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Friday, July 17, 2009

Question about training a dachshund puppy for blood tracking

We got this e-mail from David from Louisiana:

I recently got a female puppy. She is ten weeks of age. I placed a line for her with a deer liver about 60 yards long. She did good at the start with her nose to the ground. The further she goes her nose tends to come off the ground and she will drift off the trail. I put a turn at the end of the trail and she had trouble with this. How long of lines should I put her on? How many a week?Should I start using deer blood alone? Should I put a deer hide at the end of the line? What should I do if she loses interest on the line? I would appreciate any info.

John's answer:

Hi Dave,

Keep in mind that ten weeks is a young age for puppies to start showing a strong interest in tracking. Some will display strong tracking motivation even before ten weeks, but we have had some good ones who didn't show us much before 13 or 14 weeks. You have to be patient and keep in mind that even when a puppy is not performing well, that little brain is being stimulated as it grows. You will see the benefits later.

Before working a liver drag it is important to make sure that the pup knows just how good that liver tastes. Before you drag the liver to the end and wait a half hour, tease the pup with the liver chunk by swinging it on the cord. Let the pup have a short chew to motivate her when she tracks a little later and gets a chance to eat a little bit.

At ten weeks I would begin working her on a 20' leash of light plastic clothes line. You can guide her slightly and keep her focused by stopping her when she veers off the line. Let her find her own way back to the scent line if possible.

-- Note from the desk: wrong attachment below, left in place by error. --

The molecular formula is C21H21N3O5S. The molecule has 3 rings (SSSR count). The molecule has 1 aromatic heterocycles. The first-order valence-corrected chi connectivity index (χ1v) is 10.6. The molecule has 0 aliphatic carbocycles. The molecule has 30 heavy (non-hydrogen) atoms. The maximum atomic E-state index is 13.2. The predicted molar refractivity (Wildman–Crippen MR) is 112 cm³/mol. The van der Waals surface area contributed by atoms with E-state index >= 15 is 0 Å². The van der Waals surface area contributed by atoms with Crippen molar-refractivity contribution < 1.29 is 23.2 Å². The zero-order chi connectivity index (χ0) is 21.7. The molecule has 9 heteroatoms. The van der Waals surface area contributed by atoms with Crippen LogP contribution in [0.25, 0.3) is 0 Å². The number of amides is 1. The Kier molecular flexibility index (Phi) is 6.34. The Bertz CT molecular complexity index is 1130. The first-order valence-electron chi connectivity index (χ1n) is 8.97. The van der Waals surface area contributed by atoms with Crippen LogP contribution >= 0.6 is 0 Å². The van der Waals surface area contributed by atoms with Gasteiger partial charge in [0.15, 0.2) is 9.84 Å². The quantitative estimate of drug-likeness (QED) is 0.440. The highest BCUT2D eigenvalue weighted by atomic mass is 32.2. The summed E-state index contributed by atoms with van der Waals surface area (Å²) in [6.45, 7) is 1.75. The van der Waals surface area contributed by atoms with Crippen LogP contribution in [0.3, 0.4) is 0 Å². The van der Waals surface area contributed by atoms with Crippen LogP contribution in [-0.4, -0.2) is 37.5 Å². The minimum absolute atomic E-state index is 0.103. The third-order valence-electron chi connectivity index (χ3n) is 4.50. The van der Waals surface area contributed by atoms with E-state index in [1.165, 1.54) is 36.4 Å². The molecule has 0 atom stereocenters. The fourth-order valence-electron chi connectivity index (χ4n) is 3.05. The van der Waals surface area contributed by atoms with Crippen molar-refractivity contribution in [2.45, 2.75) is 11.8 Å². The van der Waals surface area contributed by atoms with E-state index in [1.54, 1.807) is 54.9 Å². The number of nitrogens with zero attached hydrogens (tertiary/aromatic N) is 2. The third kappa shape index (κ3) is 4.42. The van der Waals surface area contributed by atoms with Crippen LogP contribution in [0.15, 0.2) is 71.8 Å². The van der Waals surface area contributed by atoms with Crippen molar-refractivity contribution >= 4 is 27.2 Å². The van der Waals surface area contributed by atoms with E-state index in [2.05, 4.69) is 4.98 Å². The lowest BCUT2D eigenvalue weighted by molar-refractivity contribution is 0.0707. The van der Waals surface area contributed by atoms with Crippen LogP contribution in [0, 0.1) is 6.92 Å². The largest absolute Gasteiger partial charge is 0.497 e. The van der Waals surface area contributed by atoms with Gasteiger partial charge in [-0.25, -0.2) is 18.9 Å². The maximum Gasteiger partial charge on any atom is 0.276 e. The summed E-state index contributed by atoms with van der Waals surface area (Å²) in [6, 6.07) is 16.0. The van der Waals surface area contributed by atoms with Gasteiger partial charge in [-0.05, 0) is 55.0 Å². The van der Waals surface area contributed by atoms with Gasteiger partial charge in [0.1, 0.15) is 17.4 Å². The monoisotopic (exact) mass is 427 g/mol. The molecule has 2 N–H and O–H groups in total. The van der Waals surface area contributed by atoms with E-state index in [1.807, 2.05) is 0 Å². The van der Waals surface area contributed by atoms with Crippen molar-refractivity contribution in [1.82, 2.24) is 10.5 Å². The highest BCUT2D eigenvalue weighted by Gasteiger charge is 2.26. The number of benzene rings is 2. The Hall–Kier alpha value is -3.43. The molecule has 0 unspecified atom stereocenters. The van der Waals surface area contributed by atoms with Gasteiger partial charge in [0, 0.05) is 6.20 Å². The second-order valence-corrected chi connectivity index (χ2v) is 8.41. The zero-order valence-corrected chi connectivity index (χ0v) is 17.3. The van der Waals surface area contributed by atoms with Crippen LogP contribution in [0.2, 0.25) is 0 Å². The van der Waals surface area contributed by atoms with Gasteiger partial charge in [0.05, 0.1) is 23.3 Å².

When she gets to the 90 degree turn, stop her gently if she just keeps on going straight ahead. If she does not come back on her own and search for the line, pick her up and set her down on the line again before the turn. Then you can give her some hints with some gentle pulls on the leash.

As for length of the line, start her on 40 or 50 yards and then give her longer lines when she seems capable of handling them. We have 12 week old puppies working 200 yard lines, but every pup has its own time table.

I think that two lines a week is about right, but you have to play the weather. Don't ask her to track any distance when it is 90 degrees outside.

I have found that a liver drag is easier for a pup than a deer blood line with the drops spaced every 12-18 inches. If you have enough deer liver, stick with that until she is doing a good job over 100 yards.

The limiting factor in puppy work is the immature brain, not the nose. Your pup has more than enough nose to smell a liver drag that is two hours old. Start with lines that are at least a half hour old and cover the liver at the end with an inverted feed bowl to keep the flies off. On older lines you should go and replace the liver at the end of the line just before you track.

I would start putting a square foot piece of thawed-out deerskin at the end of the line. Encourage her to grab and shake it.

When she seems to lose interest in tracking, it is fine to give her a vacation of a week or ten days. However, don't let her quit in the middle of a training line. Get her through it to the end and praise her "find", even if you have to give her a lot of help. In general it is better to work puppies before you feed them. Then hunger will be a stronger motivation as they track to the goodies.

There is no single cookbook recipe good for training all puppies. Sometimes you have to play things by ear.

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